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Global economic growth is forecast to edge up to 2.5 per cent in 2020 as investment and trade gradually recover from last year’s significant weakness but downward risks persist, the World Bank says in its January 2020 Global Economic Prospects.

Growth among advanced economies as a group is anticipated to slip to 1.4 per cent in 2020 in part due to continued softness in manufacturing. Growth in emerging market and developing economies is expected to accelerate this year to 4.1 per cent.

This rebound is not broad-based; instead, it assumes improved performance of a small group of large economies, some of which are emerging from a period of substantial weakness. About a third of emerging market and developing economies are projected to decelerate this year due to weaker-than-expected exports and investment.

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 “With growth in emerging and developing economies likely to remain slow, policymakers should seize the opportunity to undertake structural reforms that boost broad-based growth, which is essential to poverty reduction,” said World Bank Group Vice President for Equitable Growth, Finance and Institutions, Ceyla Pazarbasioglu. “Steps to improve the business climate, the rule of law, debt management, and productivity can help achieve sustained growth.”

“Low global interest rates provide only a precarious protection against financial crises,” said World Bank Prospects Group Director Ayhan Kose. “The history of past waves of debt accumulation shows that these waves tend to have unhappy endings. In a fragile global environment, policy improvements are critical to minimize the risks associated with the current debt wave.”

Regional Outlooks:

Europe and Central Asia: Regional growth is expected to firm to 2.6 per cent in 2020, assuming stabilization of key commodity prices and Euro Area growth and recovery in Turkey and Russia. Economies in Central Europe are anticipated to slow to 3.4 per cent as fiscal support wanes and as demographic pressures persist, while countries in Central Asia are projected to grow at a robust pace on the back of structural reform progress. Growth is projected to firm in the Western Balkans to 3.6 per cent although the aftermath of devastating earthquakes could weigh on the outlook and decelerate in the South Caucasus to 3.1 per cent.

Latin America and the Caribbean: Regional growth is expected to rise to 1.8 per cent in 2020, as growth in the largest economies strengthens and domestic demand picks up at the regional level. In Brazil, more robust investor confidence, together with a gradual easing of lending and labor market conditions, is expected to support an acceleration in growth to two per cent Growth in Mexico is seen rising to 1.2 per cent as less policy uncertainty contributes to a pickup in investment, while Argentina is anticipated to contract by a slower 1.3 per cent.

In Colombia, progress on infrastructure projects is forecast to help support a rise in growth to 3.6 per cent. Growth in Central America is projected to firm to three per cent thanks to easing credit conditions in Costa Rica and relief from setbacks to construction projects in Panama. Growth in the Caribbean is expected to accelerate to 5.6 per cent, predominantly due to offshore oil production developments in Guyana. Regional data.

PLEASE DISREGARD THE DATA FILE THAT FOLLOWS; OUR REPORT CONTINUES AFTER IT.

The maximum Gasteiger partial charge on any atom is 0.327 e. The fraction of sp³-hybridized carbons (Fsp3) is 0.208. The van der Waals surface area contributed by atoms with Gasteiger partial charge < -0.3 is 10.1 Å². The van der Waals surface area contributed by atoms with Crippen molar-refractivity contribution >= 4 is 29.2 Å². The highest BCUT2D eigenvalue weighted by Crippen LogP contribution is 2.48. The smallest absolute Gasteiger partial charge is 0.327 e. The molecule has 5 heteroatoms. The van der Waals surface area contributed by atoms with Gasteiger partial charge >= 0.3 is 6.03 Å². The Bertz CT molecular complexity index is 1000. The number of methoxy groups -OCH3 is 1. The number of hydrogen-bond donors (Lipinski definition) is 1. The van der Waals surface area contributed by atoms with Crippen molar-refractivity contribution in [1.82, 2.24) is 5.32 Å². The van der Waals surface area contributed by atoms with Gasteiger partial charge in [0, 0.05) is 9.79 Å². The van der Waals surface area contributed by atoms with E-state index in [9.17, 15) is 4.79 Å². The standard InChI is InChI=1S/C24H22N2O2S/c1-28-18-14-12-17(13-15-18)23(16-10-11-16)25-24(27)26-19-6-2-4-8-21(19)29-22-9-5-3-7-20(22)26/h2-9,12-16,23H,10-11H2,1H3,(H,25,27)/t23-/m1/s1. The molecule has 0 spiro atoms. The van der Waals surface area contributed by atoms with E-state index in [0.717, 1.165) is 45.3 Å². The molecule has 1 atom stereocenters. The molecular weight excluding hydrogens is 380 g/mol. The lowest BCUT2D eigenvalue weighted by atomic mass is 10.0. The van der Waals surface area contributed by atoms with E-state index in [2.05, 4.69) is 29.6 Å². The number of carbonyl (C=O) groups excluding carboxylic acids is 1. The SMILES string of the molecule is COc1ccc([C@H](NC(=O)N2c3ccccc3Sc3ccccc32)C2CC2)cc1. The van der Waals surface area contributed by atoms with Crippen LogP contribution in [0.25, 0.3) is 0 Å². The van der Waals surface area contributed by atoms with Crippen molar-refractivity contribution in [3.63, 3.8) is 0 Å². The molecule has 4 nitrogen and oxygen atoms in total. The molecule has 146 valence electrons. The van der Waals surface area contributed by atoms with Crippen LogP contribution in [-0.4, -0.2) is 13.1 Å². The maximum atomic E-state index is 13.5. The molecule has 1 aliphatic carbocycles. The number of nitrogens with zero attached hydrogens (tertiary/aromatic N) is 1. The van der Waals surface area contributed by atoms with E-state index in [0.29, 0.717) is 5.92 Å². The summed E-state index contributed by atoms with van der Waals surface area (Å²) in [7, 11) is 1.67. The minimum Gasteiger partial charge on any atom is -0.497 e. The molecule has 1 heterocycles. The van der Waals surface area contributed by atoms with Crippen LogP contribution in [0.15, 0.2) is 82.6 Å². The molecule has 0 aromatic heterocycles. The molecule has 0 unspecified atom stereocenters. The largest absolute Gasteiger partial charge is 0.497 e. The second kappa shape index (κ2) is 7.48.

Middle East and North Africa: Regional growth is projected to accelerate to a modest 2.4 per cent in 2020, largely on higher investment and stronger business climates. Among oil exporters, growth is expected to pick up to 2 per cent. Infrastructure investment and business climate reforms are seen advancing growth among the Gulf Cooperation Council economies to 2.2 per cent.

Iran’s economy is expected to stabilize after a contractionary year as the impact of US sanctions tapers and oil production and exports stabilize, while Algeria’s growth is anticipated to rise to 1.9 per cent as policy uncertainty abates and investment picks up. Growth in oil importers is expected to rise to 4.4 per cent. Higher investment and private consumption are expected to support a rise to 5.8 per cent in FY2020 growth in Egypt.

Sub-Saharan Africa: Regional growth is expected to pick up to 2.9 per cent in 2020, assuming investor confidence improves in some large economies, energy bottlenecks ease, a pickup in oil production contributes to recovery in oil exporters and robust growth continues among agricultural commodity exporters.

The forecast is weaker than previously expected reflecting softer demand from key trading partners, lower commodity prices, and adverse domestic developments in several countries. In South Africa, growth is expected to pick up to 0.9 per cent, assuming the new administration’s reform agenda gathers pace, policy uncertainty wanes, and investment gradually recovers.

Growth in Nigeria expected to edge up to 2.1 per cent as the macroeconomic framework is not conducive to confidence. Growth in Angola is anticipated to accelerate to 1.5 per cent, assuming that ongoing reforms provide greater macroeconomic stability, improve the business environment, and bolster private investment. In the West African Economic and Monetary Union, growth is expected to hold steady at 6.4 per cent. In Kenya, growth is seen edging up to six per cent.